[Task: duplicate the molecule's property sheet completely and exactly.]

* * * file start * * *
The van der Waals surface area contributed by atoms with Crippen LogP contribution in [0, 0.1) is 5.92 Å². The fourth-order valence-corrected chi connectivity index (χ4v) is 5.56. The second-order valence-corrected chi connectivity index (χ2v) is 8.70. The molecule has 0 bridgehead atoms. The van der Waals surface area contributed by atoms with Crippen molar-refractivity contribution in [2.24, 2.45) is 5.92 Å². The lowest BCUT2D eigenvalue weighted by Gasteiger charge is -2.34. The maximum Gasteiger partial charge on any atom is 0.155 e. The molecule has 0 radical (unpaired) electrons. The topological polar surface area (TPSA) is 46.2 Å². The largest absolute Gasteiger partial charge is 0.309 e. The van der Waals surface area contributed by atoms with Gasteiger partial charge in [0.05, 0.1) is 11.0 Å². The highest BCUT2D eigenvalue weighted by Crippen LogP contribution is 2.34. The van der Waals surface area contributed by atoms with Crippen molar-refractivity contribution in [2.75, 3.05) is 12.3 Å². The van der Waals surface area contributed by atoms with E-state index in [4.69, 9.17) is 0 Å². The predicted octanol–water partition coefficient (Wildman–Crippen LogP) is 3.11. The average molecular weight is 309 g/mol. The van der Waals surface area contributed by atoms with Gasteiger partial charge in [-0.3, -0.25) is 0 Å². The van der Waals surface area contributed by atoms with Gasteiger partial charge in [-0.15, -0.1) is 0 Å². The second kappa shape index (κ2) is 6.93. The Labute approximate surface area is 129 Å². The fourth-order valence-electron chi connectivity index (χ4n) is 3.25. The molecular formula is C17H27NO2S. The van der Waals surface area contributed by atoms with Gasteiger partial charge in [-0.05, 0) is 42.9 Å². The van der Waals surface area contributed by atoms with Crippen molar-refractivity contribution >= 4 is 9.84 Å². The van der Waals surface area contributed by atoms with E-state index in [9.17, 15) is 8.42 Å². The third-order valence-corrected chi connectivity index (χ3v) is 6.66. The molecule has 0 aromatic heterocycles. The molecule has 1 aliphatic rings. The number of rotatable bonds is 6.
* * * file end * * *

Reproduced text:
The van der Waals surface area contributed by atoms with Crippen LogP contribution in [0, 0.1) is 5.92 Å². The fourth-order valence-corrected chi connectivity index (χ4v) is 5.56. The second-order valence-corrected chi connectivity index (χ2v) is 8.70. The molecule has 0 bridgehead atoms. The van der Waals surface area contributed by atoms with Crippen molar-refractivity contribution in [2.24, 2.45) is 5.92 Å². The lowest BCUT2D eigenvalue weighted by Gasteiger charge is -2.34. The maximum Gasteiger partial charge on any atom is 0.155 e. The molecule has 0 radical (unpaired) electrons. The topological polar surface area (TPSA) is 46.2 Å². The largest absolute Gasteiger partial charge is 0.309 e. The van der Waals surface area contributed by atoms with Gasteiger partial charge in [0.05, 0.1) is 11.0 Å². The highest BCUT2D eigenvalue weighted by Crippen LogP contribution is 2.34. The van der Waals surface area contributed by atoms with Crippen molar-refractivity contribution in [2.75, 3.05) is 12.3 Å². The van der Waals surface area contributed by atoms with E-state index in [4.69, 9.17) is 0 Å². The predicted octanol–water partition coefficient (Wildman–Crippen LogP) is 3.11. The average molecular weight is 309 g/mol. The van der Waals surface area contributed by atoms with Gasteiger partial charge in [-0.3, -0.25) is 0 Å². The van der Waals surface area contributed by atoms with Gasteiger partial charge in [-0.15, -0.1) is 0 Å². The second kappa shape index (κ2) is 6.93. The Labute approximate surface area is 129 Å². The fourth-order valence-electron chi connectivity index (χ4n) is 3.25. The molecular formula is C17H27NO2S. The van der Waals surface area contributed by atoms with Gasteiger partial charge in [-0.05, 0) is 42.9 Å². The van der Waals surface area contributed by atoms with Crippen molar-refractivity contribution >= 4 is 9.84 Å². The van der Waals surface area contributed by atoms with E-state index in [9.17, 15) is 8.42 Å². The third-order valence-corrected chi connectivity index (χ3v) is 6.66. The molecule has 0 aromatic heterocycles. The molecule has 1 aliphatic rings. The number of rotatable bonds is 6.